48 Hours: Bangkok
Text by Mary Beth LaRue Photo by Gavin Hellier/Getty Images
||A monk prays at the feet of a giant Buddha statue in Indrawihan Wat.|
Southeast Asia's crossroads capital blends an ancient past into a trendy culture.
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ith six million people living in Bangkok, you need more than just a map to navigate the Far East's "City of Angels." In the March 2007 issue of National Geographic Traveler, writer Roy Hamric explores the city in "Bangkok: Asia's City of Angels." Use Traveler's picks of Bangkok's best blogs, podcasts, magazines, movies, and more to explore Thailand's beautiful capital—a city with an ever-evolving art, music, and film scene and delectable dishes.
Foodie Austin Bush's "RealThai" blog is a glimpse inside the world of Thai cuisine, though Bush's meals are likely to inspire jealousy in his readers. His blog is filled with colorful photographs and mouthwatering recipes—from green curry to sticky rice—and he leaves no restaurant rock unturned, scoping out the best Bangkok has to offer with a well-trained, critical eye.
Bangkok Expat Mama
In 2001, Lyle Walter and her family uprooted from Washington, D.C., and planted themselves in the bustling world of Bangkok. In "Bangkok Expat Mama," Walter blogs about "the stimulating, multicultural world of expat life in Asia." As a freelance writer, Walter is inspired by the city's endless fodder for story ideas and never shortchanges her reader.
"Metroblogging Bangkok" is one of over 50 city blogs in the Metroblogging network covering a hodgepodge of subjects from local news to concerts to restaurants.
Tips for Travellers
In Gary Bembridge's "Tips for Travellers" podcasts, he provides listeners with very usable tips while visiting the featured city. Check out this one on Bangkok with advice such as "avoid a homemade tailor, but be sure and visit one of Bangkok's night markets."
Bangkok PostAll news past and present is at your fingertips on the Bangkok Post website. The English-language Post covers city culture, breaking news, and business. Check out their restaurant reviews to avoid picking the wrong restaurant in such a renowned "foodie" locale.
The NationThis sharply designed website is easy to navigate and full of information—from breaking news to politics to sports. Check out the site's discussion forums or "Weblog" for the latest issues and to get in touch with locals' opinions and preferences.
Whether you're looking for the hottest Thai club or local music gig, the Bangkok Recorder has the bases covered. See the listings under "Locations" for arts and culture, books and media, cafés and restaurants, and more. The Recorder site also provides an insider's look into Bangkok's edgy fashion, film, art, and music scenes.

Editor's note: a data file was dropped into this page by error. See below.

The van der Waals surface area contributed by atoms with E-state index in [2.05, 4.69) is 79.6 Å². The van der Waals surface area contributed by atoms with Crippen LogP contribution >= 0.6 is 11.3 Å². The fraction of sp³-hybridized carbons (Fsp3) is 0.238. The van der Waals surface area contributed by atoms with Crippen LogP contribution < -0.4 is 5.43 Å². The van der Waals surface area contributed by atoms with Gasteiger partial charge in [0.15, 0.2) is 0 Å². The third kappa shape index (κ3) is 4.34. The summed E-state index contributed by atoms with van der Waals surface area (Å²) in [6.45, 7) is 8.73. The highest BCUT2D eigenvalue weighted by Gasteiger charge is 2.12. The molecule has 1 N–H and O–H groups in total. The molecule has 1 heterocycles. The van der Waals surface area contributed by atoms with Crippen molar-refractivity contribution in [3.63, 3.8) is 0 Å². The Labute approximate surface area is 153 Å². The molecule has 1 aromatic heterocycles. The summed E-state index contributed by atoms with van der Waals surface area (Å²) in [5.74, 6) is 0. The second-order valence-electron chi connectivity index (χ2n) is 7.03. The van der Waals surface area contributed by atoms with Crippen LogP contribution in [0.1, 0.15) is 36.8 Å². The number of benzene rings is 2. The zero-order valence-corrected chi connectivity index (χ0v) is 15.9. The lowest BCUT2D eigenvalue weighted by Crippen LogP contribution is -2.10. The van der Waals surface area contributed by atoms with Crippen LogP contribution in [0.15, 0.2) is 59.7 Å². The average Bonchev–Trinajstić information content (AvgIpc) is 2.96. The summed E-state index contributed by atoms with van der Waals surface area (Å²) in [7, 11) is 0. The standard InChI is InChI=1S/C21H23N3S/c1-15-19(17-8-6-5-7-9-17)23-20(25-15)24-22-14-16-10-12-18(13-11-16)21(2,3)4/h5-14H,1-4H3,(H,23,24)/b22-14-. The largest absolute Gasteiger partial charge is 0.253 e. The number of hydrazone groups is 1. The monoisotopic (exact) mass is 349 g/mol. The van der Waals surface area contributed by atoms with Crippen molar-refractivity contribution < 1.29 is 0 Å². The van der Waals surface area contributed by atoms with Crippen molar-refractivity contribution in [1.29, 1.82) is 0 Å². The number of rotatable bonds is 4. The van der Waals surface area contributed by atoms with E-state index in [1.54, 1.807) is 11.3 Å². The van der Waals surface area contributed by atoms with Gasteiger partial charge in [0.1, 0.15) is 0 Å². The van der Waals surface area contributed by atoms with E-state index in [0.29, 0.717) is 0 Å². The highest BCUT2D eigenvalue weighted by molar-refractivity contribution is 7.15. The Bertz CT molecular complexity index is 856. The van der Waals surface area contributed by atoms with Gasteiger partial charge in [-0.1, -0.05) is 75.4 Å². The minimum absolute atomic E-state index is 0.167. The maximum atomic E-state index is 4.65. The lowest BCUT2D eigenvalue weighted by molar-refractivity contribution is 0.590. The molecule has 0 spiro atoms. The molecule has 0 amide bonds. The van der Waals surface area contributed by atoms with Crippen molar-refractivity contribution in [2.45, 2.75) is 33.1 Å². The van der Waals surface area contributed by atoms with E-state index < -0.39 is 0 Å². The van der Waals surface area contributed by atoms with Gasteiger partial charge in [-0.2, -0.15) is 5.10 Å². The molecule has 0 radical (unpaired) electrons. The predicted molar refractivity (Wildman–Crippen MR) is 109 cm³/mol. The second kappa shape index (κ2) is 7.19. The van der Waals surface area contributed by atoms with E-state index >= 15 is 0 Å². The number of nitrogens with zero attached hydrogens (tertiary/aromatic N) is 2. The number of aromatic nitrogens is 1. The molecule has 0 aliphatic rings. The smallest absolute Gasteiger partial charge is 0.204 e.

Elle ThailandThis popular American fashion magazine has a Thai version that gives a fun, colorful glimpse into upscale Thai culture. Though some of the site is in Thai, the site is easy to navigate and full of beautiful photographs.
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WikiMapiaBefore heading east see a bird's-eye view of this sprawling city. Though it's not reliable for directions since it's just a satellite photograph, it's fun to scroll around the city before navigating on foot.Yahoo! Travel: Bangkok
This easy-to-read map has streets, monuments, and hotels labeled. Just be sure to print it out on a color printer, so that it doesn't lose its readability.
Landlady in Bangkok, by Karen Swenson (National Poetry Series)
Journalist and poet Karen Swenson compiled a poetry travelogue about her travels around Southeast Asia—Burma, Indonesia, Malaysia, Thailand, Cambodia, and Vietnam. Publishers Weekly writes: "These aren't the romantic escapist imaginings of a Westerner fulfilling one stage of a personal or a professional itinerary. Rather, Swenson shows how a writer can be enriched, honestly, by what is 'alien.'"
Bangkok 8, by John Burdett (2003)
This crime thriller paints a vivid, unsentimental, and empathetic picture of Bangkok's gritty street life, with an insider's understanding of its workings and motivations. Its narrator is an original voice in the noir genre: Thai detective Sonchai Jitpleecheep, a world-weary Buddhist cop whose mother is a Thai ex-prostitute and unknown father an American G.I. The plot stumbles at the end, but readers should enjoy the wild ride getting there.
Check out more books in our Travel Library.
The Beach (2000)
While staying in Bangkok, a young American backpacker, Richard (Leonardo DiCaprio), finds a map leading to a legendary island. He and a group of young wayward backpackers begin their quest to find "paradise," but not without many trials—swimming through the ocean, dodging the bullets of drug traffickers, and making their way into the strange cult that lives on the island. Though the movie's plot can be a little dark, the lush Thai island scenery is stunning.
The Tin Mine (2005)
The Tin Mine is from Thai author Ajin Panjapan's book of short stories and is adapted from his childhood spent in a mine in southern Thailand after World War II. The film follows a young man who begins working in a mining camp after being expelled from Thailand's most renowned university. This visually rich and emotionally charged film shows that a college degree cannot teach some of life's most important lessons.
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